How Water Utilities Can Mitigate COVID-19 Challenges

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Wick Warden

Treatment Engineer

Water Professionals on the front lines in our water utilities may not be able to work from home, especially for those in maintenance and plant operations. Each member has technically specialized knowledge unique to their community systems.

What happens if an unplanned absence lasts several weeks or if multiple team members are out simultaneously? Temporarily losing a team member’s knowledge can pose serious challenges.

Here are some tips for minimizing the risk and mitigating the challenges related to COVID-19:

Leverage Technology – Segregate and Communicate

Divide operations and maintenance teams and bolster communications to minimize the risk and impact to the whole staff if one team member becomes sick. When it is possible, evaluate the potential to split operations and maintenance shifts to reduce the staff at the plant at any one time. Unless necessary, reduce in-person meetings and use video conferencing applications that allow for screen sharing to facilitate knowledge transfer at a distance. Utilities have also planned for teams to shelter in place at treatment facilities to ensure service while minimizing the risk of their staff’s exposure while off duty.

Work with your IT department to determine if virtual private networks (VPN) and multi-factor verification are in place to allow for access to critical systems remotely.

Invest in your Institutional Knowledge Base

Water utilities operate critical infrastructure that is expansive and complex. Operations and Maintenance Manuals, record drawings, GIS systems, Asset Management systems and Standard Operational Procedures are vital repositories of institutional knowledge but can become outdated. Verify these items are up to date and accessible. Host a video conference to share a high-level overview of the contents and the location with all team members. Sharing this information helps prepare the team for any emergency but especially with the current situation, and it will give the team confidence that if the information and processes are acted upon, the desired outcomes would be achieved. In a pinch, the most practical and expedient update will be helpful, but consider a long-term strategy for keeping these resources up to date and accessible.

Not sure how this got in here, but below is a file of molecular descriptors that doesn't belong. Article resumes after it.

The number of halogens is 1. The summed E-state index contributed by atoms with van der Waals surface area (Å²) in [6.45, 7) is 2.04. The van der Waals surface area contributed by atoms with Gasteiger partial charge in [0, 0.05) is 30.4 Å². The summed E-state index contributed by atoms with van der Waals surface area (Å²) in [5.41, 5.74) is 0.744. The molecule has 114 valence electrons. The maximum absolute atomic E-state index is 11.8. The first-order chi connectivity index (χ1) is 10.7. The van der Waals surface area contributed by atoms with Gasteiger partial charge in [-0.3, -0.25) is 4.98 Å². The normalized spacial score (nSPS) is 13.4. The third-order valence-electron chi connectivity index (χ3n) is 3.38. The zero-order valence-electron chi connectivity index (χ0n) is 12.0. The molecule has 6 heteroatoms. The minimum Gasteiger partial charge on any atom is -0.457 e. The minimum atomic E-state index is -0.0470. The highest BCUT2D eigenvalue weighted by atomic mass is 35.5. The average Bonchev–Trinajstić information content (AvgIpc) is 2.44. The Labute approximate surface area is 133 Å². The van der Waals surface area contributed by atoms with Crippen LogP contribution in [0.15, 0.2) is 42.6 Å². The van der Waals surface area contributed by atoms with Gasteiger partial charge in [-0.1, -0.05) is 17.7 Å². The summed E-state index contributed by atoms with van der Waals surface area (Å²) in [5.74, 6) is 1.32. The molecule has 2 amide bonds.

Go ahead and fix it

When budgets are lean and there are other priorities, team members adapt. Your operations and maintenance staff have learned to deal with “it,” whatever “it” is. Develop a list of critical repair items, prioritize the list and begin working down the list. Repairing these critical items now, before the crisis intensifies, puts you on firm ground to operate and allows your plant teams to focus on other items.

Make AWIA 2018 Compliance Count

On Oct. 23, 2018, America’s Water Infrastructure Act (AWIA) was signed into law. AWIA Section 2013 requires community (drinking) water systems serving more than 3,300 people to develop or update risk assessments and emergency response plans (ERPs). The law specifies the components that the risk assessments and ERPs must address and establishes deadlines by which water systems must certify to EPA completion of the risk assessment and ERP. Collect the lessons learned in your community’s responses to emergencies and make compliance with AWIA 2018 Section 2013 count for your teams and community. Learn more here:

Management, operations and maintenance teams have an amazing ability to come together and make a plant function. Now, more than ever, we appreciate you all on working hard to ensure a safe supply of water is provided and that our wastewater treatment plants continue to operate and maintain compliance. Stay safe and reach out to any Freese and Nichols team member should you need any assistance in your preparations.

This article was also featured in the Water Environment Federation’s WaterBlog.

Coronavirus (COVID-19) Resources

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Wick Warden, PE, is a Water/Wastewater Treatment Project Manager in our Tulsa office.